If you want to help people who just aren’t getting better with the traditional methods they’ve already tried, then there’s a distinction you need to know: Pathological vs Functional.
Pathology relates to the study of the causes and impacts of a disease state or condition. Pathological is a term we use to describe a set of conditions—signs, symptoms, and relevant lab markers that relate to that disease state. If someone has high pathological serum levels of Thyroid Stimulating Hormone (TSH), HA1c, or iron, then they may be diagnosed with hypothyroidism, diabetes, or hemochromatosis respectively.
In each of these instances the pathological range means that the number falls outside of the realm that the particular lab recognizes as ‘normal’. It falls into the territory where it would be recognized as part of the pathology of the diagnosable condition.
And yet, someone could have ‘normal’ levels of one of those same lab markers (or any other) according to a pathological interpretation, but still be showing signs that relate to an imbalance.
That TSH is an easy marker to help us understand this concept. That’s because it’s slowly but surely better understood and appreciated that we cannot only look at the marker of a hormone produced by the pituitary gland in the brain (that TSH) to tell us everything we need to know about the function of the gland (the thyroid) that must supply the actual hormones needed by every cell throughout the body. In this case those hormones are thyroxine (T4) and triiodothyronine (T3).
In addition, it may behoove us, in our effort to help individuals who are suffering and not getting better, to narrow the range. This allows us to look at healthcare through a preventive lens and address imbalances before they reach the tipping point. If the leg of a chair is wobbly, we’d be best served to fix it before it breaks under the weight of the body!
Many people don’t feel well because they’re walking around with subclinical deficiencies in certain nutrients, or levels of biological compounds (blood cells, hormones, microbial factors and even oxygen or pH levels). Their imbalances aren’t pathological, but they aren’t optimal either.
These subclinical deficiencies often fly under the radar in Western medicine and traditional lab tests (or at least traditional lab test interpretations!) That means that just because a patient was tested, doesn’t mean they aren’t deficient. Just because the red ‘L’ (for low) or ‘H’ (for high) didn’t show up to catch the lab interpreter’s eye, doesn’t mean clinical interpretation and intervention isn’t necessary. And just because a patient does not have a diagnosable disease does not mean that they’re OK, that their pain, suffering or health challenges are all in their head, or that they shouldn’t receive help to allow them to feel better.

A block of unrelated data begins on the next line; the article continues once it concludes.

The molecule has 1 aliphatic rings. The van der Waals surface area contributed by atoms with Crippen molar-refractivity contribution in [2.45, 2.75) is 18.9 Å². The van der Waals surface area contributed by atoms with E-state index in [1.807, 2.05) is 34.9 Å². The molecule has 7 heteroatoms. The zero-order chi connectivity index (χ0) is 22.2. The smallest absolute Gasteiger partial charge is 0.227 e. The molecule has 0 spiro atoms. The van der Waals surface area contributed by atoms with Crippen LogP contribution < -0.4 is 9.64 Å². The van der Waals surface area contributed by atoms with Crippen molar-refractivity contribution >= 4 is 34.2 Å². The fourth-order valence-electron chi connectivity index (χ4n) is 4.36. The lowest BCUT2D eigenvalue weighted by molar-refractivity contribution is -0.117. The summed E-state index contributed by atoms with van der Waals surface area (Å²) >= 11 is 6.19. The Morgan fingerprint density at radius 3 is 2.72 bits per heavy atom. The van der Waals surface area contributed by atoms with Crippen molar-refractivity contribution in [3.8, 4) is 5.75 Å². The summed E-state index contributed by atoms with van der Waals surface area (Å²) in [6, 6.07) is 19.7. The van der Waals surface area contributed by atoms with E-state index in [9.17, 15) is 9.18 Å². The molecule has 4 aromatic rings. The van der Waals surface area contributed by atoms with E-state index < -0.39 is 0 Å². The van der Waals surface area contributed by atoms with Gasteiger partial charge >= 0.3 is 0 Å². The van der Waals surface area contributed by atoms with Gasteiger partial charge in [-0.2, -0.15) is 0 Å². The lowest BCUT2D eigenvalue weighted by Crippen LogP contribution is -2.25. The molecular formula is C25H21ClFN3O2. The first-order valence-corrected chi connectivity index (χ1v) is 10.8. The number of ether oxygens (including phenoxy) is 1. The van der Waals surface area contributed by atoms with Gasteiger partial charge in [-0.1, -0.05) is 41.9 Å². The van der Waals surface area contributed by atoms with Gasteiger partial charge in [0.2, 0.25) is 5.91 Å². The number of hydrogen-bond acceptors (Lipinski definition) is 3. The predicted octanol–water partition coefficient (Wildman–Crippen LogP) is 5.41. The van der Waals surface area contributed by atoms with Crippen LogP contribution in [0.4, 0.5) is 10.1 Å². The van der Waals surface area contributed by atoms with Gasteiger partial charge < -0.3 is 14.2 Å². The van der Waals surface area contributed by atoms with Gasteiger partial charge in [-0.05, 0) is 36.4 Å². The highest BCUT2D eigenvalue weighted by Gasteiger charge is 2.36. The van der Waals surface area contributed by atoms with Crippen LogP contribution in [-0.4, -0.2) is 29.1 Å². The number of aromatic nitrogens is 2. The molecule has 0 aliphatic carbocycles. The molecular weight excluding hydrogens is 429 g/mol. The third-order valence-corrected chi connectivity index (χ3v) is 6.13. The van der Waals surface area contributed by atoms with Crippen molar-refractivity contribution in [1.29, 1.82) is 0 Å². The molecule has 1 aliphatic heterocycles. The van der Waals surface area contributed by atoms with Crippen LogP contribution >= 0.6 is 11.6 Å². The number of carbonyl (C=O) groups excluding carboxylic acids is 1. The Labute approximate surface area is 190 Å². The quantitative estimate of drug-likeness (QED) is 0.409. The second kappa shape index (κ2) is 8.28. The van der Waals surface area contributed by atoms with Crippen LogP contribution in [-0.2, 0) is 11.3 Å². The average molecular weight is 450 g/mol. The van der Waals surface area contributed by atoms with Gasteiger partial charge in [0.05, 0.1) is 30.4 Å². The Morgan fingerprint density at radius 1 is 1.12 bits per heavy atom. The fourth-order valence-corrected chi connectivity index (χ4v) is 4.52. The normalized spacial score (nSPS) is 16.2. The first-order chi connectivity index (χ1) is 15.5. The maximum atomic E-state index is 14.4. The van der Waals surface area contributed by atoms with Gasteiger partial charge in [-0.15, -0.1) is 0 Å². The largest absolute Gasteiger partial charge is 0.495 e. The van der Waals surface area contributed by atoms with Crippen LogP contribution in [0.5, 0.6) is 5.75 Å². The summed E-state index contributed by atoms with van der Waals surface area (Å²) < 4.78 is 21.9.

This is where you come in.
As someone who works with diet and lifestyle modification, you can play a unique role, and fill an important GAP in healthcare. One that addresses Functional levels of nutrients and biological compounds.
Most of the time, you don’t even need to read labs to do this. You can understand what the body needs most (I call this Tier 1 work), bring those factors in first, and take it from there. Tier 1 work alone can often address many of these imbalances!
Functional levels are more than simply not disease levels. Functional levels are optimal. They’re the levels we want for our clients because they nourish, create resiliency, and can even bring someone out of a disease state.
I like to use the analogy of a radio dial. Pathological levels mean that the station (of health) is not coming in at all. You’re getting zero signal or at most a very weak one. Working Functionally, on the other hand, means we’re fine-tuning the dial. The station is coming in, but the sound is fuzzy.
If you’ve ever listened to a fuzzy radio station, you know how it takes all your concentration just to make out what the person is saying. This happens in your body too. When the body is functional, it doesn’t need to work as hard to do what needs to be done, day in and day out.
After all, it’s functional!
As I said above, the place to start with every client is what I call Tier 1 work. These are the Non-Negotiables for that individual. They’re the foods (to add and subtract), nutrients, and habits that you have determined are most critical for that particular person. These Non-Negotiables often include sleep, exercise, community, and the removal of inflammatory foods.
Addressing these Non-Negotiables alone begins to fine-tune that dial. And they can be determined and implemented before we need to gather (or wait for the gathering) of information from lab results.
When you understand what’s going on in the body of your client, there is so much you can do with diet and lifestyle modification to help your clients create positive, lasting change.
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Functional nutritionist and educator Andrea Nakayama (FNLP, MSN, CNC, CNE, CHHC) is leading patients and practitioners around the world in a revolution to reclaim ownership over our own health. Her passion for food as personalized medicine was born from the loss of her young husband to a brain tumor in 2002. She’s now regularly consulted as the nutrition expert for the toughest clinical cases in the practices of many world-renowned doctors, and trains a thousand practitioners online each year in her methodologies at Functional Nutrition Lab. Learn more about Andrea here.